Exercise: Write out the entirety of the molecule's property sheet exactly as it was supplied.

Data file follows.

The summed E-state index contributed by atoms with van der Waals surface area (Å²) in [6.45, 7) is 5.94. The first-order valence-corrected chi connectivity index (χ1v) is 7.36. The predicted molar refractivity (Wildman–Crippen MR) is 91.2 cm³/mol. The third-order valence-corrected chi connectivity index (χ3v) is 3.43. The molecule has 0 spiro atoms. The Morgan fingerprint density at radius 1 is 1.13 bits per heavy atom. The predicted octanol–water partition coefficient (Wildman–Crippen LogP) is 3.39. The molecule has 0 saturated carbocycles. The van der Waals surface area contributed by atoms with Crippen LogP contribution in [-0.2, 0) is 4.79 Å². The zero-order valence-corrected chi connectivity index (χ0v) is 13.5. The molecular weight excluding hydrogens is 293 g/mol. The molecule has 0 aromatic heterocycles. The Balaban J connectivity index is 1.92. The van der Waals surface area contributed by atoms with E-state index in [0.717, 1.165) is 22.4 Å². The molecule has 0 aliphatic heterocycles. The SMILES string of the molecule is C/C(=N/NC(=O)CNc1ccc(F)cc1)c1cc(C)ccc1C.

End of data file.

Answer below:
The summed E-state index contributed by atoms with van der Waals surface area (Å²) in [6.45, 7) is 5.94. The first-order valence-corrected chi connectivity index (χ1v) is 7.36. The predicted molar refractivity (Wildman–Crippen MR) is 91.2 cm³/mol. The third-order valence-corrected chi connectivity index (χ3v) is 3.43. The molecule has 0 spiro atoms. The Morgan fingerprint density at radius 1 is 1.13 bits per heavy atom. The predicted octanol–water partition coefficient (Wildman–Crippen LogP) is 3.39. The molecule has 0 saturated carbocycles. The van der Waals surface area contributed by atoms with Crippen LogP contribution in [-0.2, 0) is 4.79 Å². The zero-order valence-corrected chi connectivity index (χ0v) is 13.5. The molecular weight excluding hydrogens is 293 g/mol. The molecule has 0 aromatic heterocycles. The Balaban J connectivity index is 1.92. The van der Waals surface area contributed by atoms with E-state index in [0.717, 1.165) is 22.4 Å². The molecule has 0 aliphatic heterocycles. The SMILES string of the molecule is C/C(=N/NC(=O)CNc1ccc(F)cc1)c1cc(C)ccc1C.